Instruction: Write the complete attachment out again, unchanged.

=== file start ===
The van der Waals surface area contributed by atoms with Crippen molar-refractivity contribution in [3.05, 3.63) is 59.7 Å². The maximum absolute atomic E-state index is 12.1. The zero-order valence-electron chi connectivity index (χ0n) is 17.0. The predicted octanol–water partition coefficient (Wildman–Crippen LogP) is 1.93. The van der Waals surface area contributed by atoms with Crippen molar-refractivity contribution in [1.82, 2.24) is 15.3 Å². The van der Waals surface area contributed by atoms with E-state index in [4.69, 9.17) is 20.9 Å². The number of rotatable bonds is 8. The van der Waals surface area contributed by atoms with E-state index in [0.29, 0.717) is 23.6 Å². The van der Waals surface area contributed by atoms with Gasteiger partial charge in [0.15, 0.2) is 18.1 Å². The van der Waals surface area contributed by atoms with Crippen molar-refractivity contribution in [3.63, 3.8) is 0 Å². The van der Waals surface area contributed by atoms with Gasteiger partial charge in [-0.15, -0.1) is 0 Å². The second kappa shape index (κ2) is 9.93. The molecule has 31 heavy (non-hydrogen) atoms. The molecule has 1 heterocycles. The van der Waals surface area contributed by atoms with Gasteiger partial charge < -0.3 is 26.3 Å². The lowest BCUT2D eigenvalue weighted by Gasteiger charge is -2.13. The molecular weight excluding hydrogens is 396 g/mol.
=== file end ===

The van der Waals surface area contributed by atoms with Crippen molar-refractivity contribution in [3.05, 3.63) is 59.7 Å². The maximum absolute atomic E-state index is 12.1. The zero-order valence-electron chi connectivity index (χ0n) is 17.0. The predicted octanol–water partition coefficient (Wildman–Crippen LogP) is 1.93. The van der Waals surface area contributed by atoms with Crippen molar-refractivity contribution in [1.82, 2.24) is 15.3 Å². The van der Waals surface area contributed by atoms with E-state index in [4.69, 9.17) is 20.9 Å². The number of rotatable bonds is 8. The van der Waals surface area contributed by atoms with E-state index in [0.29, 0.717) is 23.6 Å². The van der Waals surface area contributed by atoms with Gasteiger partial charge in [0.15, 0.2) is 18.1 Å². The van der Waals surface area contributed by atoms with Crippen molar-refractivity contribution in [3.63, 3.8) is 0 Å². The van der Waals surface area contributed by atoms with Gasteiger partial charge in [-0.15, -0.1) is 0 Å². The second kappa shape index (κ2) is 9.93. The molecule has 31 heavy (non-hydrogen) atoms. The molecule has 1 heterocycles. The van der Waals surface area contributed by atoms with Gasteiger partial charge < -0.3 is 26.3 Å². The lowest BCUT2D eigenvalue weighted by Gasteiger charge is -2.13. The molecular weight excluding hydrogens is 396 g/mol.